Veggie Balls for Pasta from the Solar Chef  http://www.sunoven.com/archives/13153

Every Day Uses for WD-40  http://www.sunoven.com/archives/13288

Sun Ovens Teach Solar Energy Concepts  http://www.sunoven.com/archives/13294

Starting Seeds and Caring for Seedlings   http://www.sunoven.com/archives/13297

Salt – Fact or Fiction

Salt

  • Salt is one of the most precious natural compounds known to man. The word salt comes from the Latin word for salary – when people were actually paid in salt.1
  • Table salt is composed of 97.5% sodium chloride. It is dried at more than 1,200º F. which separates out other naturally occurring minerals, making it a toxic compound to the human body.2
  • For the body to metabolize chemical table salt, it must waste tremendous amounts of energy to keep the body at optimum fluid balance – 20 grams of cellular water for each gram of table salt.2
  • Americans consume over 5 grams of sodium chloride per day. Much of this is found in pre-processed foods, used as a flavor enhancer. Doctors recommend diets much lower than this.2
  • Crystal salt like Pink Himalayan and Artisan salt contain 84 trace elements that are vital to health. They are alkaline minerals that help keep us hydrated, balance sodium-potassium rations and include electrolytes.3
  • Iodine was added to salt during production in America around 1924, at the request of government initiatives, due to iodine deficiency disorders. Lack of iodine had been related to thyroid disorders resulting in goiters (enlarged growths in the neck) and in mental deficiencies in new-borns.4
  • Recent research into iodine levels in 80 types of iodized salt brands showed that only 20% have enough of the micronutrient to be considered enough for daily level consumption.4
  • Benefits of consuming sea salt include building a strong immune system, enhancing digestion, reducing inflammation in the respiratory system, enhance heart health, prevent osteoporosis, and preserve hormones that help you deal with stress.5

The literature is filled with conflicting information. Is it good for you or not?

Billie Nicholson, Editor
March 2015

References

1.  http://www.saltinstitute.org/salt-101/
2. http://www.globalhealingcenter.com/natural-health/himalayan-crystal-salt-benefits/
3. http://saltrevolution.com/benefits-of-himalayan-salt/
4. http://www.globalhealingcenter.com/natural-health/iodine-in-salt/
5. http://readynutrition.com/resources/10-health-benefits-of-sea-salt_15092011/

 

March Newsletter Articles:

Add Sprouting Seeds to Your Supplies http://www.sunoven.com/archives/13252

How Bleach Kills Germs http://www.sunoven.com/archives/13270

Salt – Fact or Fiction     http://www.sunoven.com/archives/13279

Onions More Benefits Than You Know  http://www.sunoven.com/archives/13282

Veggie Balls for Pasta from the Solar Chef  http://www.sunoven.com/archives/13153

Every Day Uses for WD-40  http://www.sunoven.com/archives/13288

Sun Ovens Teach Solar Energy Concepts  http://www.sunoven.com/archives/13294

Starting Seeds and Caring for Seedlings   http://www.sunoven.com/archives/13297

How Bleach Kills Germs

Created in the 1800’s

French Chemist and pharmacist, Antoine-Germain Labarraque, is credited with formulating a solution of sodium hypochlorite (commonly called bleach) widely used as a disinfectant and deodorizer. In 1824, he was called to the death bed of King Louis XVIII, who suffered from extensive gangrene. The body emitted a foul odor long before death, which the chemist was able to remove by covering the body with a sheet soaked in chlorinated water. Long before the germ theory of infection, his solutions of sodium and calcium hypochlorite were used to disinfect and deodorize latrines, sewers, slaughter houses and morgues.1 The first recorded use of chlorine bleach as a medical disinfectant was recorded at the Vienna (Austria) General Hospital when staff began using it to keep “childbed fever,” a severe infection that killed countless women after they gave birth, from spreading throughout the maternity ward.2 During World War I, a diluted solution was used for open wound irrigation and is still in use today as an effective treatment against multiple antibiotic resistant bacteria. It is also used to disinfect dialysis equipment, some surgical equipment, surfaces in hospitals and medical labs, and even some medical waste.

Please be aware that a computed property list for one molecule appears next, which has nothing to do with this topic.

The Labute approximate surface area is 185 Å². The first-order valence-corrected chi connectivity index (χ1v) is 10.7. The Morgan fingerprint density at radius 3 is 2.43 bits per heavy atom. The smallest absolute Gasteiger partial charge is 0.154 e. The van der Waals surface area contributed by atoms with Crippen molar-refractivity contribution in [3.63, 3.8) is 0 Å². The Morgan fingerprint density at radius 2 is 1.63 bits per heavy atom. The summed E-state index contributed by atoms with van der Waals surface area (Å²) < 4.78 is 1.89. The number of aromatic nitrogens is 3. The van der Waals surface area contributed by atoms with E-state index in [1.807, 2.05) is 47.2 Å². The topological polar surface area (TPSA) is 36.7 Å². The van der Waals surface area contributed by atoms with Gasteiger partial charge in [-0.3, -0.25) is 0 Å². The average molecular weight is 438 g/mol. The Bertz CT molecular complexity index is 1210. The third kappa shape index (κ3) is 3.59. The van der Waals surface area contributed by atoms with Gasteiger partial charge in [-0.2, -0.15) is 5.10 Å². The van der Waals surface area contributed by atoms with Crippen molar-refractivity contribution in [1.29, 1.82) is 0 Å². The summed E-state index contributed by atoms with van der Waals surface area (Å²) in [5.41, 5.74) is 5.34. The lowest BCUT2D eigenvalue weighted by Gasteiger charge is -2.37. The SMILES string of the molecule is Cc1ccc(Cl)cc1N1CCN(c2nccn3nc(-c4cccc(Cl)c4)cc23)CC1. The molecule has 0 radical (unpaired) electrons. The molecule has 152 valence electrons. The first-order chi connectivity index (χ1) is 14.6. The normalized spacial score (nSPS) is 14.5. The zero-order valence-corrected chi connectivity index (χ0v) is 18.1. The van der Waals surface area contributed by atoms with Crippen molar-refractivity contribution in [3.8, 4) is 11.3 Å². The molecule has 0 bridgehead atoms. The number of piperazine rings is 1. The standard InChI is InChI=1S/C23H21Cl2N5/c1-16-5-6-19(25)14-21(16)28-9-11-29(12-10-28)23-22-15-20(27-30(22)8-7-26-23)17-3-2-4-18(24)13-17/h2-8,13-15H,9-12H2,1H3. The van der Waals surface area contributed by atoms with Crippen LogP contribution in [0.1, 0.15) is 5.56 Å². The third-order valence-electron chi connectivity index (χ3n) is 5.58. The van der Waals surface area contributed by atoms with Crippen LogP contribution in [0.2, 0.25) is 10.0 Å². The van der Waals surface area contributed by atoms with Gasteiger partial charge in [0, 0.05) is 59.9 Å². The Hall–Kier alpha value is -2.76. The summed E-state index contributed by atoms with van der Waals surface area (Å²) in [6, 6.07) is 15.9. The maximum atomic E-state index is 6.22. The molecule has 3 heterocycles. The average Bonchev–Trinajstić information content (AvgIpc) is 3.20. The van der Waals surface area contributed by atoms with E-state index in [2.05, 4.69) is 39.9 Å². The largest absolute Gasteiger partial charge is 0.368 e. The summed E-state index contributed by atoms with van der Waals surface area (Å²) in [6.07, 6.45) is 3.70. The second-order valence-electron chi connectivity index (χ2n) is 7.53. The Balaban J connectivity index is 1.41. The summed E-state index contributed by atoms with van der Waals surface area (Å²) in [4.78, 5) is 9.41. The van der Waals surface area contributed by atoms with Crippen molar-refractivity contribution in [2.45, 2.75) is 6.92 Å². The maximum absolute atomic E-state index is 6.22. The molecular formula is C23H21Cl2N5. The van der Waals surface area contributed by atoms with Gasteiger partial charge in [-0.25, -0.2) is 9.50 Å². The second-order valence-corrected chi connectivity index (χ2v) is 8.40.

Explanation Discovered in 2008

The effectiveness of bleach as a broad spectrum disinfectant has been known for nearly 200 years. In 2008, Ursula Jakob led a research team that discovered why. It seems that hypochlorous acid, the active ingredient in bleach attacks proteins in bacteria, causing them to clump up much like a boiled egg. The researchers were studying a bacterial protein called heat shock protein 33. This protein becomes active when cells are in distress, similar to that of a high fever. When the researchers exposed the bacteria to bleach, the heat shock protein became active in an attempt to protect other proteins in the bacteria from losing their chemical structure. Many of these proteins are essential for bacterial growth. Inactivating them will likely kill the bacteria. Further, they discovered that in response to infection, the human immune system produces a strong oxidizer, hypochlorous acid, generated by white blood cells, which helps destroy bacteria. The same chemical hypochlorous acid, is in Bleach.3 In addition to disinfecting surfaces, bleach is often stored to be used to disinfect water in a disaster situation. The problem is that bleach degrades quickly. Clorox Bleach representatives recommend storage for about 6 months at temperatures between 50 and 70º F. After this time, it begins to degrade at the rate of 20% each year and could end up as salt water.4 Instead of storing  liquid bleach, store calcium hypochlorite in granular form. Pure calcium hypochlorite, is one of the best chemical disinfectants for water. It destroys yeast, other fungi,and viruses as well as bacteria. A 1-pound bag will treat up to 10,000 gallons of drinking water.5                  References